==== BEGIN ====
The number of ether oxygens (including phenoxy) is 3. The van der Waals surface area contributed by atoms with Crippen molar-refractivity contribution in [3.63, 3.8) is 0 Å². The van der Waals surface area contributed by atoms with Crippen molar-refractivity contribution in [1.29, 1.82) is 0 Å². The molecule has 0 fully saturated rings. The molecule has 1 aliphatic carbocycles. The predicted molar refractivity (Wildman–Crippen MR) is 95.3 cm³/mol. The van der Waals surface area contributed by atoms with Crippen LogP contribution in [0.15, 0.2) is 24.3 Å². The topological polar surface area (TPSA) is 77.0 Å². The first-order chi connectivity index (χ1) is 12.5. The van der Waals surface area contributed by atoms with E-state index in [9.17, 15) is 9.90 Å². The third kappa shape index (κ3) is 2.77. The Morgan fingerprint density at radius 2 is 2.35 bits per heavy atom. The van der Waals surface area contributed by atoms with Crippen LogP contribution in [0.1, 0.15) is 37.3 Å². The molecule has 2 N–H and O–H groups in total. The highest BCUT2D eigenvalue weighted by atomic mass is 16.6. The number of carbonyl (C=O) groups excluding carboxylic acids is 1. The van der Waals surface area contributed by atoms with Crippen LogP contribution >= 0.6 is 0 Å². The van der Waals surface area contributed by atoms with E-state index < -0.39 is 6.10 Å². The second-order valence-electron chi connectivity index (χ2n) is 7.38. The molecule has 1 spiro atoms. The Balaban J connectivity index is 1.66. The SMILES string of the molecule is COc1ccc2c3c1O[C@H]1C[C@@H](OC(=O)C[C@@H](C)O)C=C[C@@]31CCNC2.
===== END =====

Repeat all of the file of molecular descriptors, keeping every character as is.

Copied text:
The number of ether oxygens (including phenoxy) is 3. The van der Waals surface area contributed by atoms with Crippen molar-refractivity contribution in [3.63, 3.8) is 0 Å². The van der Waals surface area contributed by atoms with Crippen molar-refractivity contribution in [1.29, 1.82) is 0 Å². The molecule has 0 fully saturated rings. The molecule has 1 aliphatic carbocycles. The predicted molar refractivity (Wildman–Crippen MR) is 95.3 cm³/mol. The van der Waals surface area contributed by atoms with Crippen LogP contribution in [0.15, 0.2) is 24.3 Å². The topological polar surface area (TPSA) is 77.0 Å². The first-order chi connectivity index (χ1) is 12.5. The van der Waals surface area contributed by atoms with E-state index in [9.17, 15) is 9.90 Å². The third kappa shape index (κ3) is 2.77. The Morgan fingerprint density at radius 2 is 2.35 bits per heavy atom. The van der Waals surface area contributed by atoms with Crippen LogP contribution in [0.1, 0.15) is 37.3 Å². The molecule has 2 N–H and O–H groups in total. The highest BCUT2D eigenvalue weighted by atomic mass is 16.6. The number of carbonyl (C=O) groups excluding carboxylic acids is 1. The van der Waals surface area contributed by atoms with Crippen LogP contribution >= 0.6 is 0 Å². The van der Waals surface area contributed by atoms with E-state index < -0.39 is 6.10 Å². The second-order valence-electron chi connectivity index (χ2n) is 7.38. The molecule has 1 spiro atoms. The Balaban J connectivity index is 1.66. The SMILES string of the molecule is COc1ccc2c3c1O[C@H]1C[C@@H](OC(=O)C[C@@H](C)O)C=C[C@@]31CCNC2.